A bride mauled to death by a shark in the Bahamas a day after her wedding has been named as Lauren Erickson Van Wart, 44, a maths teaching specialist from Massachusetts.
Ms Van Wart and her new husband were paddleboarding on Monday when they were attacked by the 14ft predator.
She was knocked off her board when the shark pulled it under, and suffered severe bites along the right side of her body. She was dead by the time she was recovered by lifeguards and brought to the beach.
Her husband was not injured in the attack, which happened about three-quarters of a mile off shore and was the second in the Caribbean country in a month.
Ms Van Wart lived in Lowell, north of Boston, and worked as an editor for a company called Curriculum Associates, which provides resources for schools.
She and her new husband were honeymooning at the five-star Sandals Royal Bahamian Resort on New Providence island.
The company Ms Van Wart worked for said her friends and colleagues were “heartbroken” and paid tribute to her commitment to students.
“Our team is heartbroken and grieving the loss of a dear and trusted colleague and friend,” it said.
“Lauren was a beloved member of our math editorial team, and she infused her deep dedication to students and educators into every material she touched.”
The firm added that it extended “our deepest love and support to Lauren’s wonderful husband and all of her family”.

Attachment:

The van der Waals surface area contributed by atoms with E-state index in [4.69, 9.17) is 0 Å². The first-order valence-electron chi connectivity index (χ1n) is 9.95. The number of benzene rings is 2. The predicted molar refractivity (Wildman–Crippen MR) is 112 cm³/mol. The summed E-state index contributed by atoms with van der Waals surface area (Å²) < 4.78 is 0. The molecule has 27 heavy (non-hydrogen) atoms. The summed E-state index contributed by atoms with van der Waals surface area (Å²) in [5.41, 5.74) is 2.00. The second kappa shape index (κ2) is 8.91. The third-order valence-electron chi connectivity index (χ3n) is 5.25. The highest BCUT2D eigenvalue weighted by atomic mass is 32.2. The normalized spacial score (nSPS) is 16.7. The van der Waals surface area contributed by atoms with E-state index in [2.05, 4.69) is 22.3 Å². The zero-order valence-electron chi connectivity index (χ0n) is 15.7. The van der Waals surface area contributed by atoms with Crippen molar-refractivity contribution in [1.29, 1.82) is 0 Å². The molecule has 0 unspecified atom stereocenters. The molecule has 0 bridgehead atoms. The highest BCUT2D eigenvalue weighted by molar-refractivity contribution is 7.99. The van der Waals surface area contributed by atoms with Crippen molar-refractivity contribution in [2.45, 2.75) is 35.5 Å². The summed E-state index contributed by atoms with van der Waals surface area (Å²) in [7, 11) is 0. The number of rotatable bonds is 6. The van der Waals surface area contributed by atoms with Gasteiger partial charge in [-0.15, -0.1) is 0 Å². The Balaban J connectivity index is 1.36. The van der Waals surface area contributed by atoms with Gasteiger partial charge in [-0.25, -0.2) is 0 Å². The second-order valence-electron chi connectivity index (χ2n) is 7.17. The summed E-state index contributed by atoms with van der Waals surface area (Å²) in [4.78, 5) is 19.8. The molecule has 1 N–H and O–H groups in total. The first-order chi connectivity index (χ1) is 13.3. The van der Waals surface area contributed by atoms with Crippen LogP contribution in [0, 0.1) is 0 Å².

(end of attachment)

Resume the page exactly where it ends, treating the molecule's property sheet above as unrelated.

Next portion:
Neighbours in Lowell said they were devastated to hear of her death.
“Trip of a lifetime. It’s heartbreaking, it really is,” Lowell resident Stack Emerson told CBS News. “Shocking. These poor people, they probably looked forward to this vacation for months.”
It was not known what species of shark killed Ms Van Wart. The Bahamas have healthy populations of around 40 different species, including bull sharks, tiger sharks and hammerheads, all of which can be aggressive towards humans.
A 47-year-old German woman vanished there last month, and was believed to have been mauled to death while diving.
Worldwide, the chances of being killed by a shark are about one in four million. But the number of attacks has grown as the global population has increased and as more people spend time in the water, according to the International Shark Attack File, compiled by the Florida Museum of Natural History.
The fact that there have been three fatal shark attacks in the Bahamas in the past year could not be considered statistically significant, Gavin Naylor, the ISAF’s programme director, told The Telegraph.
“We’ve had two fatalities in two weeks, which always raises eyebrows. But until we see more of a trend, I don’t think it is worrying. If we were to see another one or two in the same area, we would be looking into it,” he said.
Prof Naylor, who is originally from Peterborough, added: “There’s a lot of sharks in The Bahamas and there are a lot of people going in the water. It’s a probability issue.”
One factor which can contribute to the likelihood of an attack is if tour operators tip “chum” – mashed-up fish blood and bones – into the water to attract sharks for visitors to observe.
“If you put food into the water, it’s like ringing a dinner bell. It’s Pavlovian. It makes them bolder,” said Prof Naylor.